Speaking in one of Detroit’s oldest Protestant congregations, Central United Methodist Church, the groups also gathered to express solidarity with Latino students at Royal Oak Middle School who were taunted last week by chants of “Build the Wall,” which Trump often used during the campaign.
Alicia Ramon, the mother of the Latina student who recorded the chants, called for an end to racism, saying that Latino, African-American and Asian-American students at Royal Oak Middle School have been subjected to repeated hate incidents over the past year. Minority students have had to deal with racist insults against them, including one once made over the intercom system, she said.
“Racism, bigotry is unacceptable in our country, in our state, in our schools” said Ryan Bates, who leads Michigan United, an advocacy group. “This country is beautiful because we are a multicultural democracy. No one should come first. No one should come last because of what color they are, when your family came here, or how they pray.”
Bates also called for resistance to Trump’s plans to deport millions of undocumented immigrants.
“Mass deportations and roundups that can break apart families are inhumane, un-American, a moral monstrosity and an economic calamity,” Bates said. “And we are going to fight it every inch of the way.”
“We are going to resist the deportations. We are going to fight for our communities.”
About 100 people joined Bates on stage at the Detroit church near Comerica Park, which is known for its history of activism. They included advocates with the ACLU, National Lawyers Guild, ACCESS (formerly the Arab Community Center for Economic and Social Services), the UAW, and the Michigan branch of the Council on American-Islamic Relations.
Cindy Estrada, a vice president with the UAW, called for fighting bias, and also fighting for economic justice, saying the election results are a sign many are unhappy with the economic status quo. She said she’s heard about some students getting excited that Trump’s win will lead to deportation of immigrants.
“There is so much fear among children,” said Estrada.
Estrada said labor and other organizers need to transform the fear into action.
“How do we take that anger and sadness and fear and really turn it into action,” Estrada said. “This is an opportunity for us to engage again, and to make sure we change this country so that all children have a home … are welcome.”
At the same time, Estrada expressed sympathy for Trump voters.
“There are so many people out there that voted for Donald Trump because they’re tired of the status quo,” Estrada said. “And we just got to talk to those people, and educate them and help them understand … focus on the real issues and not turn against each other.”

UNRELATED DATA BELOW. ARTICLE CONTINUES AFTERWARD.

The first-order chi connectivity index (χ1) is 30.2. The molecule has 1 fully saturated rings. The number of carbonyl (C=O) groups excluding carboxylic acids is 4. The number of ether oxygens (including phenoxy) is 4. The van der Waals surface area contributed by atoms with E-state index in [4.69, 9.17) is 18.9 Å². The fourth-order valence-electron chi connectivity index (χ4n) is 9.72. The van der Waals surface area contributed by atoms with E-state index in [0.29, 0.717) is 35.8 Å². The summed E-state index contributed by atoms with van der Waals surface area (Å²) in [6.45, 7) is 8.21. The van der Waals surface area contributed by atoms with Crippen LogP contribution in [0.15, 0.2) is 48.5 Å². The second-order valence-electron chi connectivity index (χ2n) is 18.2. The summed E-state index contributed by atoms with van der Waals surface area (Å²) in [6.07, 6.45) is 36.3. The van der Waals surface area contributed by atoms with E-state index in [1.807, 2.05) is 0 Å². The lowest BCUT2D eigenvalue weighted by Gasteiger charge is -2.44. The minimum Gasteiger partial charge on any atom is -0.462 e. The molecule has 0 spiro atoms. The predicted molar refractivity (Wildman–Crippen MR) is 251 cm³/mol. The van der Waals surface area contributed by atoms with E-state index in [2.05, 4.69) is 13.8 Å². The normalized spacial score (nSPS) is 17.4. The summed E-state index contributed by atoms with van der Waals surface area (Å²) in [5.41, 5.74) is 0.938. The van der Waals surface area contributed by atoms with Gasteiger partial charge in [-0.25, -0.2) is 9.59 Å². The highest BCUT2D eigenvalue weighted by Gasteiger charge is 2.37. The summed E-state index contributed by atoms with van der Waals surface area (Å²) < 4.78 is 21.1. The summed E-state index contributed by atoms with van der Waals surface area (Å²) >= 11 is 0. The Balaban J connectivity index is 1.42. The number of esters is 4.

“We have to hold our leaders accountable,” Estrada said, praising Bernie Sanders. “The system we live in right now, it doesn’t work for our country. .. When 1% owns 50% of our cumulative wealth, we need to take our country back.”
But, she added, “we don’t have to fight hate with hate … it’s about fighting hate with love.”
Ramon, the mother of the student who recorded the “Build the wall” chants, said “hate and racism should not be tolerated and should not be accepted.” Ramon said the chants last week were the latest in a string of racist incidents at the Royal Oak school targeting minority students. “Our kids deserve to feel safe, and it’s our responsibility and our obligation to make sure that they are,” she said.
Ramon said she wants to work with “the school in helping to create a dialogue and a change, so that this message can go to communities across America … we can make a change and be that change we need to see in our communities.”
In an e-mail sent late Friday to the Free Press about the chants, Royal Oak District Superintendent Shawn Lewis-Lakin said that “staff responded when the incident occurred. Adults not pictured in the video directed the group of students, who were saying ‘Build the wall,’ to stop.”
Protesters in Royal Oak march against Trump and bigotry
The Rev. Ed Rowe, previous pastor at Central United, and current cochair of Methodist Federation for Social Action, called upon houses of worship to be sanctuaries that can accept undocumented immigrants who need protection from deportation.
“Open up the sanctuary,” Rowe said, for those “whose very lives are in danger.”
“Resist evil and oppression,” Rowe said of Trump’s proposals.
Sergio Martinez, an undocumented immigrant who spoke in the church, said he was initially nervous about Trump’s win, but is heartened by the support of many in Detroit.
Nadia Tonova, the director of the National Network for Arab American Communities (NNAAC), a project of ACCESS, said that Arab Americans will not “hide in the shadows” under a Trump presidency.